Covert behaviors are behaviors deliberately kept under cover. A covert actor doesn’t want you to know what he or she is really doing. If you knew, you might object or resist. You might also take steps to protect yourself. And like all aggressors, covert-aggressors want to win and to dominate. So, if you knew that’s what they were really up to, you would likely take issue with it. So they use tactics that do two things simultaneously: sway you, but keep you in the dark as to exactly how. The tactics, of course, are actually covert behaviors, which is what makes them such effective manipulation tools.
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Covert Versus Passive Behaviors
For years professionals and laypersons alike have mischaracterized passive behaviors. And that includes passive-aggressive behaviors. Too many times, folks have confused passive and covert behaviors with one another.
The passive dimension of behavior is all about what a person doesn’t do. And not doing certain things in life can have significant consequences both for onself and one’s relationships. For example, some folks become excessively emotionally dependent because they simply don’t engage in enough self-assertion. In their excessive passivity, they don’t put themselves out there often enough. And in failing to do that they deny themselves the chance to learn important lessons and acquire important skills. A person lacking self-care skill is predisposed to overly rely on (i.e. be dependent upon) others in relationships.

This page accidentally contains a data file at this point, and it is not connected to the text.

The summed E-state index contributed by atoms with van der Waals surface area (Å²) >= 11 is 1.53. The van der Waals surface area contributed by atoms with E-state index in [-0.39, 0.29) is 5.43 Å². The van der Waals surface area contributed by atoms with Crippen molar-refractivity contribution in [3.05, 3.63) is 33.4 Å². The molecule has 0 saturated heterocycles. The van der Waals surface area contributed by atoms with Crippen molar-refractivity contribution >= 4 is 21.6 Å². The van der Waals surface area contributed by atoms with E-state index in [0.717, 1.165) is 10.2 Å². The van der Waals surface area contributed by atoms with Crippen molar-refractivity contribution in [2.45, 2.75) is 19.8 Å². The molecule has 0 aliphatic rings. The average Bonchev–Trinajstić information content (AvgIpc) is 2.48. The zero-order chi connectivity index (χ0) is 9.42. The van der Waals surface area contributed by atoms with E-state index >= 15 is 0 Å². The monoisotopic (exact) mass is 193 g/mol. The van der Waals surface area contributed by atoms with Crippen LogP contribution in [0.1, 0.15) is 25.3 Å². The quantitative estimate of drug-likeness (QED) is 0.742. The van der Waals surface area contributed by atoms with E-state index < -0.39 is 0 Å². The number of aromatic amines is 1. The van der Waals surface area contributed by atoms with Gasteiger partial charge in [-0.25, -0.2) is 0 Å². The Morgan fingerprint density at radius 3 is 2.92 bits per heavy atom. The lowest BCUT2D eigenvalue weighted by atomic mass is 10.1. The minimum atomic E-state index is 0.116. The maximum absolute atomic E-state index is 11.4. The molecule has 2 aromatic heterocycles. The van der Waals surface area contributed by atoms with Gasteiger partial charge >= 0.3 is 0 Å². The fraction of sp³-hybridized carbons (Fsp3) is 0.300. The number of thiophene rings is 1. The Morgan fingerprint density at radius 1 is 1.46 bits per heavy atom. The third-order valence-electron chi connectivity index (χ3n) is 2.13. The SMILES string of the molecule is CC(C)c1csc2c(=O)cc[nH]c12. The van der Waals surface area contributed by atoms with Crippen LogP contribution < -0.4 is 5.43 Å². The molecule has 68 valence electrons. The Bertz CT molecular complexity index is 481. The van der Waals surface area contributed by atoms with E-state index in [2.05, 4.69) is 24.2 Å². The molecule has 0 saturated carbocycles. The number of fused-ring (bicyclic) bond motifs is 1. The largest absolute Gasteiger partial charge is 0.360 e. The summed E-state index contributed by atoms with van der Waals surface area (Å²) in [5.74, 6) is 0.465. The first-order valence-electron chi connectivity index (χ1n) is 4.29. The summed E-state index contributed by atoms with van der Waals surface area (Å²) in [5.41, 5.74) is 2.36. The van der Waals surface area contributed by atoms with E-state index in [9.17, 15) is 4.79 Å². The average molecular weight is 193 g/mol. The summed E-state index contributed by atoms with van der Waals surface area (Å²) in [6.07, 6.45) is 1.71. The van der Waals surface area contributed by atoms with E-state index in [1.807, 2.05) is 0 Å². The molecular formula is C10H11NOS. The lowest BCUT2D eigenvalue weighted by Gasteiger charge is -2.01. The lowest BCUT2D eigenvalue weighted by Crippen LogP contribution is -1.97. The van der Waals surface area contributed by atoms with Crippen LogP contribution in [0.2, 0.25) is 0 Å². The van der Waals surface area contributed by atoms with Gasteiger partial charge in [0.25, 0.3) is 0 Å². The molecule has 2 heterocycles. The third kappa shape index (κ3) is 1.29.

Passive-aggression is a curious behavior. By definition, it’s about what a person doesn’t do that has an aggressive character to it. It can be expressed as simply as not speaking to someone because you’re hurt or angry. Or it can be manifested by not so accidentally failing to do something requested multiple times. And such behavior can indeed be a covert way to get back at someone. But passive behavior itself is not synonymous with covert behavior.
Covert behaviors are something else entirely. A covert behavior is something a person actively and purposely engages in. So there’s nothing passive about such behaviors. Covert operators actively plot and plan while concealing what they’re really up to. Keeping their intentions and purposes under cover helps assure their success. Operators in espionage world know this well.
Manipulation and Covert-Aggression
Covert aggression is active (as opposed to passive) aggression. It’s deliberately and actively fighting for advantage and/or dominance. But it’s fighting that’s slickly cloaked and/or disguised. That makes it an effective manipulation strategy. Moreover, habitual covert aggressors acquire a wide range of covert behaviors designed to manipulate and control others. And they can be ever so subtle in their machinations. While in your gut you may suspect they might just playing you, it’s often hard to objectively prove it. And that invites the “feeling crazy” experience we have come to call the gaslighting effect.
The way to avoid manipulaiton is to know well a covert-aggressors typical tactics and not let them sway you. It’s also the way to overcome the gaslighting effect.
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You can also access my interview with Pi Venus Winslow by following this link to the Trauma Summit.